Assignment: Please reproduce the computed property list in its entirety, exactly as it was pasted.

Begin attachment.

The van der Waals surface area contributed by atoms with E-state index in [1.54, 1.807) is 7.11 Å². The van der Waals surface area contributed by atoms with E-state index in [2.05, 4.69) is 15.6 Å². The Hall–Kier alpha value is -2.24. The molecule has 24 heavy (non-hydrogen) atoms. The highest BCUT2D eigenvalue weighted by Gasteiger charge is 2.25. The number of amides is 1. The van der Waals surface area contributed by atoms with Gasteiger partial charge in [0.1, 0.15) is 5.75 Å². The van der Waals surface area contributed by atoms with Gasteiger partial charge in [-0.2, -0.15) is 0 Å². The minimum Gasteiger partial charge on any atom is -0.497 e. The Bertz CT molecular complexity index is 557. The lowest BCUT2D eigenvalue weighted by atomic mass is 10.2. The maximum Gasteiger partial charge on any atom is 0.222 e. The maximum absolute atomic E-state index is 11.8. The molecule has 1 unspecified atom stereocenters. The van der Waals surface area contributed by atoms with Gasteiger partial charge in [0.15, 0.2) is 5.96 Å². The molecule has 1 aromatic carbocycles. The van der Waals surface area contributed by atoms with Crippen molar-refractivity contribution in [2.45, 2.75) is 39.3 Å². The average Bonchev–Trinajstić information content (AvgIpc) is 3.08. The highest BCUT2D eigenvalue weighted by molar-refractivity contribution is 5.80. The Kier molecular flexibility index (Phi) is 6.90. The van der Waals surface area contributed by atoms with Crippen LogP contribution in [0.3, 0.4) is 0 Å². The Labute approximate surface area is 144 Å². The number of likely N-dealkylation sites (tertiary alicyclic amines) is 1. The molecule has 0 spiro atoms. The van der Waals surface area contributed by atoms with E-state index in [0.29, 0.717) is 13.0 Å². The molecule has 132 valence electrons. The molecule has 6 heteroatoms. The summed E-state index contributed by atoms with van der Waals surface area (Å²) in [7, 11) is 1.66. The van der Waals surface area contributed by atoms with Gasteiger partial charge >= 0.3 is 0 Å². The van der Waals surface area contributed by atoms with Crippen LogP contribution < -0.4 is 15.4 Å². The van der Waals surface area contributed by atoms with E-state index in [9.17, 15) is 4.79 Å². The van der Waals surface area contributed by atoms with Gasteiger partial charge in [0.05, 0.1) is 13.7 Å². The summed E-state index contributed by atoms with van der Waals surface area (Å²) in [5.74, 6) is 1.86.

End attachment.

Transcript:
The van der Waals surface area contributed by atoms with E-state index in [1.54, 1.807) is 7.11 Å². The van der Waals surface area contributed by atoms with E-state index in [2.05, 4.69) is 15.6 Å². The Hall–Kier alpha value is -2.24. The molecule has 24 heavy (non-hydrogen) atoms. The highest BCUT2D eigenvalue weighted by Gasteiger charge is 2.25. The number of amides is 1. The van der Waals surface area contributed by atoms with Gasteiger partial charge in [0.1, 0.15) is 5.75 Å². The van der Waals surface area contributed by atoms with Gasteiger partial charge in [-0.2, -0.15) is 0 Å². The minimum Gasteiger partial charge on any atom is -0.497 e. The Bertz CT molecular complexity index is 557. The lowest BCUT2D eigenvalue weighted by atomic mass is 10.2. The maximum Gasteiger partial charge on any atom is 0.222 e. The maximum absolute atomic E-state index is 11.8. The molecule has 1 unspecified atom stereocenters. The van der Waals surface area contributed by atoms with Gasteiger partial charge in [0.15, 0.2) is 5.96 Å². The molecule has 1 aromatic carbocycles. The van der Waals surface area contributed by atoms with Crippen molar-refractivity contribution in [2.45, 2.75) is 39.3 Å². The average Bonchev–Trinajstić information content (AvgIpc) is 3.08. The highest BCUT2D eigenvalue weighted by molar-refractivity contribution is 5.80. The Kier molecular flexibility index (Phi) is 6.90. The van der Waals surface area contributed by atoms with Crippen LogP contribution in [0.3, 0.4) is 0 Å². The Labute approximate surface area is 144 Å². The number of likely N-dealkylation sites (tertiary alicyclic amines) is 1. The molecule has 0 spiro atoms. The van der Waals surface area contributed by atoms with E-state index in [0.29, 0.717) is 13.0 Å². The molecule has 132 valence electrons. The molecule has 6 heteroatoms. The summed E-state index contributed by atoms with van der Waals surface area (Å²) in [7, 11) is 1.66. The van der Waals surface area contributed by atoms with Gasteiger partial charge >= 0.3 is 0 Å². The van der Waals surface area contributed by atoms with Crippen LogP contribution < -0.4 is 15.4 Å². The van der Waals surface area contributed by atoms with E-state index in [9.17, 15) is 4.79 Å². The van der Waals surface area contributed by atoms with Gasteiger partial charge in [0.05, 0.1) is 13.7 Å². The summed E-state index contributed by atoms with van der Waals surface area (Å²) in [5.74, 6) is 1.86.